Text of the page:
Hawaii lawmakers will debate a plan by Gov. Josh Green that could alter the state’s tax structure.
His proposal would shift some of the tax burden from middle-class Hawaiians to tourists, who fuel the state’s economy.
Green took office Dec. 5, replacing termed-out David Ige, who served for eight years.
“Today, we need new ideas, new solutions — and bold action rooted in our shared values,” Green said Monday in his State of the State address. “Business as usual won’t work anymore — there is simply too much at stake to accept the status quo.”
Green campaigned on creating a climate impact fee of about $50 per tourist to raise $500 million to $600 million per year. Lawmakers have already introduced Senate Bill 304, a version of a tourism tax, which raises fees on visitors to state parks, including charging for parking.
House and Senate leaders kicked off the new session last Wednesday signaling their general support for visitors having to pay more to offset the impact of tourism on the state’s natural resources.
“Our residents have been clear. Visitors should be paying for their impact on our natural resources,” said Senate President Ron Kouchi in his opening floor speech. “When they are a guest in our house, they should treat our home like they would hope we treat their home when we visit.”
While the impact fee has been touted as a way to raise money to protect endangered species, it would also alleviate the potential budget hole from Green’s proposal to lower income taxes on the middle class. During his campaign, he said the money from that fee should be invested in protecting the environment and coping with climate change, and also to fund other initiatives, such as raising teacher pay and developing affordable housing and energy solutions.
“Each day without action means another family forced to move to the mainland, another child sleeping on the street, another local business closing, and another precious natural resource put at risk,” Green said. “We will continue to take bold action on providing affordable housing for working families, ending homelessness, protecting our environment, and doing everything in our power to make Hawaii more affordable for our people.”
Green’s proposals include a $500 educator tax credit, a $50 million grant-in-aid program to support non-profit and service providers, a climate impact fund of $100 million to fight climate change and invest in green infrastructure and conservation efforts, the return of over 363 acres to the Hawaiian Homes Commission, and an agreement with Haneda Airport to streamline travel, promote Hawaiian products and improve the Daniel K. Inouye Airport.
“This is an administration of action,” Green said. “We know that now is the time to invest in our people and our communities. If we don’t make critical investments in climate, housing, and education now, we will suffer collectively later.”
Kouchi said the challenges outlined by the governor in his speech are greater than what anyone individually can overcome. “So, governor you have the full support of the Senate as we go forward.”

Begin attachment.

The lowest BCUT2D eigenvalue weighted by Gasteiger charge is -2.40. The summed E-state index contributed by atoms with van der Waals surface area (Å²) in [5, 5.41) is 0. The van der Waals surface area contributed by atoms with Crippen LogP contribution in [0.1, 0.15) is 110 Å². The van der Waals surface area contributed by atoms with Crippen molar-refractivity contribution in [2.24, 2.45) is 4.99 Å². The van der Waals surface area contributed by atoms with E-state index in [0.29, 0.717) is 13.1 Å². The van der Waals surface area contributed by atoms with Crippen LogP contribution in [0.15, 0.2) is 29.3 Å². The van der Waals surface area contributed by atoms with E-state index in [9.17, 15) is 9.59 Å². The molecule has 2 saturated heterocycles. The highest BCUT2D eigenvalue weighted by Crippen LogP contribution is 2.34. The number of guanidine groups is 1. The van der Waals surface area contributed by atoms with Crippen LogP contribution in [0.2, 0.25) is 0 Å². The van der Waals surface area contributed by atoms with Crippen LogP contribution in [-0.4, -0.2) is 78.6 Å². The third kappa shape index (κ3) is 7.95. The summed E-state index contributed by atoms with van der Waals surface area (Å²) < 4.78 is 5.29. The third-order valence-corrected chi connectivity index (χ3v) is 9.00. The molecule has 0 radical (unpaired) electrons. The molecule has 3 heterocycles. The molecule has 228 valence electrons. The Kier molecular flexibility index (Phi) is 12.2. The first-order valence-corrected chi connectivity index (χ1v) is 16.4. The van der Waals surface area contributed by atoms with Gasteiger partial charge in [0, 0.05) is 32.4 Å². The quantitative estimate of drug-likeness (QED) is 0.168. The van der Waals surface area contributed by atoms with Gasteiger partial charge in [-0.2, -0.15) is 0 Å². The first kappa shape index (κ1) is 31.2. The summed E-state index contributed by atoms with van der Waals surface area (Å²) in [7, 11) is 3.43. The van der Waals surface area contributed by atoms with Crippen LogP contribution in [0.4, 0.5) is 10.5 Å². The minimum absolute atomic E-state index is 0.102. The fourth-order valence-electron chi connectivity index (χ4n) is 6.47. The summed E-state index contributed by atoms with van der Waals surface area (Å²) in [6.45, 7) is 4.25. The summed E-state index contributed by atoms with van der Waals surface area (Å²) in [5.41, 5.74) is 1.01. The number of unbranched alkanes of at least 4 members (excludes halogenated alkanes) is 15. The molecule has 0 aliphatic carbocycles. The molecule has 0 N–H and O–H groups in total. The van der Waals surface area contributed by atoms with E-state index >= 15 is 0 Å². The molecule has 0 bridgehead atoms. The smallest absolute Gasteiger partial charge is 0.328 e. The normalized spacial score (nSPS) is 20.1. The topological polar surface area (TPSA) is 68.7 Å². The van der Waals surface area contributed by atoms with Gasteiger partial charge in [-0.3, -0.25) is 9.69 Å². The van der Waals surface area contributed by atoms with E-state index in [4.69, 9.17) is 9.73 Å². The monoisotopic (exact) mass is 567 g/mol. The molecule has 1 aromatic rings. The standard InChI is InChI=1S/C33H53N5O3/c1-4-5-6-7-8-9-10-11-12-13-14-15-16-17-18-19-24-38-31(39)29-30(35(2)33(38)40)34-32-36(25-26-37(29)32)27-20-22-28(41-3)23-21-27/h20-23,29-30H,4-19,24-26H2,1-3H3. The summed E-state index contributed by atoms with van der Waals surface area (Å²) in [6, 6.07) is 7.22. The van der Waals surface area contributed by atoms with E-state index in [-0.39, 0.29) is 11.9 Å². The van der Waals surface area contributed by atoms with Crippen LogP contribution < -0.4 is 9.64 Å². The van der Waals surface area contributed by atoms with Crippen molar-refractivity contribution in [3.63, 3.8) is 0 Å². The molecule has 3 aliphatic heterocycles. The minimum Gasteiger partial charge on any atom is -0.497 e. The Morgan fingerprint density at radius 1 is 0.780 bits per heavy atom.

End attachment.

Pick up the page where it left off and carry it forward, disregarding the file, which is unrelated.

He singled out Green’s goal to achieve 100% generation of power using renewable resources.
If the island of Kauai, which Kouchi represents, can generate 90% of its energy using renewable sources, the governor’s goal of 100% renewable energy sources is achievable, he said.
The Kauai Island Utility Cooperative uses a combination of hydroelectric power, solar and biomass to provide electricity to residents.
“I want to work with you Gov. Green, and your team to bring those kinds of numbers to the rest of the state,” Kouchi said.
Green is also proposing a $1 billion investment in housing.
The funds would be used to support major investments in the Hawaii Public Housing Authority to renovate and upgrade public housing units; to provide state rental subsidies to low-income families; and to boost financing for affordable housing units through the Hawaii Housing Finance and Development Corporation.
The Department of Business, Economic Development and Tourism says the state will require an additional 50,126 homes by 2025.
Green also announced a state of emergency around housing to help speed up construction by lessening construction regulations. Signing the declaration during his speech, Green said it will enable the state to build quickly 12 tiny-home villages for homeless people.
These projects, Green said, can be built faster than large-scale projects.
Kama’okū in Kalaeloa, which provided 37 tiny homes, a commercial kitchen, shared hygiene facilities and proximity to services for residents was built in six months under a similar proclamation, Green added. The emergency relief period would expire on March 20, unless terminated or superseded by separate proclamation.
He also prioritized the state’s Aloha Stadium project and a plan to replace the Oahu Community Correctional Center.
“We have already investigated a public-private partnership option,” Green said. “We are reviewing our options and working with colleagues. We can’t afford to wait, because the longer we delay, the higher the cost will be. We need to support this stadium and the plans for economic activity around it.”
“Our goal will be to secure the best deal for the state and get the projects moving forward as quickly as possible,” Green said.